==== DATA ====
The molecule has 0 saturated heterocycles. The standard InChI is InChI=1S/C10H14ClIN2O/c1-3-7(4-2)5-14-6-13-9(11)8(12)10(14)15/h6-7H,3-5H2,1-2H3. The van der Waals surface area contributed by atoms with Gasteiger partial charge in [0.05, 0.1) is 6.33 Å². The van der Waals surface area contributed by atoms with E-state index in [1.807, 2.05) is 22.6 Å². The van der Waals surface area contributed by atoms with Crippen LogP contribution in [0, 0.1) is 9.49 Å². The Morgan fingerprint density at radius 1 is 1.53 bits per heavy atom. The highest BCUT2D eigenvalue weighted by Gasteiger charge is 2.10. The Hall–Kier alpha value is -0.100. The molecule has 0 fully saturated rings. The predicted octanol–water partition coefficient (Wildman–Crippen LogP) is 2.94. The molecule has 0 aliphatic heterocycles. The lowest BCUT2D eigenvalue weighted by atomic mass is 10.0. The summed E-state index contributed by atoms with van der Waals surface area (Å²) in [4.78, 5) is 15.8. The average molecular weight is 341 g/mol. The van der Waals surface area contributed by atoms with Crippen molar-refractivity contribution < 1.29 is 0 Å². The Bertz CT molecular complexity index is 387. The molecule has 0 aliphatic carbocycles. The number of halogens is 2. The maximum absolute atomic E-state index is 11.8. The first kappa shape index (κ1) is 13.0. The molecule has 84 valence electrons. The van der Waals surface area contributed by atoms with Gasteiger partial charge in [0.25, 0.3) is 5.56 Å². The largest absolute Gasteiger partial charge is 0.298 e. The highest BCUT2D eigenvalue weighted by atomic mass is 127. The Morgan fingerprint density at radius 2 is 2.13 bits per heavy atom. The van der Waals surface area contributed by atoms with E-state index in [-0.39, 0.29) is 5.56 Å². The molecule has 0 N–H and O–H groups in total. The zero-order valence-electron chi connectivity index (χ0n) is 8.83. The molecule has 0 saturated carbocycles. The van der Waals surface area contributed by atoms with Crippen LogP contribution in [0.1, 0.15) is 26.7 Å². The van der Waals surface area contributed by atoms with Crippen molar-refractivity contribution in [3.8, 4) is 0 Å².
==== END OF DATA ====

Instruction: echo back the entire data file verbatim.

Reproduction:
The molecule has 0 saturated heterocycles. The standard InChI is InChI=1S/C10H14ClIN2O/c1-3-7(4-2)5-14-6-13-9(11)8(12)10(14)15/h6-7H,3-5H2,1-2H3. The van der Waals surface area contributed by atoms with Gasteiger partial charge in [0.05, 0.1) is 6.33 Å². The van der Waals surface area contributed by atoms with E-state index in [1.807, 2.05) is 22.6 Å². The van der Waals surface area contributed by atoms with Crippen LogP contribution in [0, 0.1) is 9.49 Å². The Morgan fingerprint density at radius 1 is 1.53 bits per heavy atom. The highest BCUT2D eigenvalue weighted by Gasteiger charge is 2.10. The Hall–Kier alpha value is -0.100. The molecule has 0 fully saturated rings. The predicted octanol–water partition coefficient (Wildman–Crippen LogP) is 2.94. The molecule has 0 aliphatic heterocycles. The lowest BCUT2D eigenvalue weighted by atomic mass is 10.0. The summed E-state index contributed by atoms with van der Waals surface area (Å²) in [4.78, 5) is 15.8. The average molecular weight is 341 g/mol. The van der Waals surface area contributed by atoms with Crippen molar-refractivity contribution < 1.29 is 0 Å². The Bertz CT molecular complexity index is 387. The molecule has 0 aliphatic carbocycles. The number of halogens is 2. The maximum absolute atomic E-state index is 11.8. The first kappa shape index (κ1) is 13.0. The molecule has 84 valence electrons. The van der Waals surface area contributed by atoms with Gasteiger partial charge in [0.25, 0.3) is 5.56 Å². The largest absolute Gasteiger partial charge is 0.298 e. The highest BCUT2D eigenvalue weighted by atomic mass is 127. The Morgan fingerprint density at radius 2 is 2.13 bits per heavy atom. The van der Waals surface area contributed by atoms with E-state index in [-0.39, 0.29) is 5.56 Å². The molecule has 0 N–H and O–H groups in total. The zero-order valence-electron chi connectivity index (χ0n) is 8.83. The molecule has 0 saturated carbocycles. The van der Waals surface area contributed by atoms with Crippen LogP contribution in [0.1, 0.15) is 26.7 Å². The van der Waals surface area contributed by atoms with Crippen molar-refractivity contribution in [3.8, 4) is 0 Å².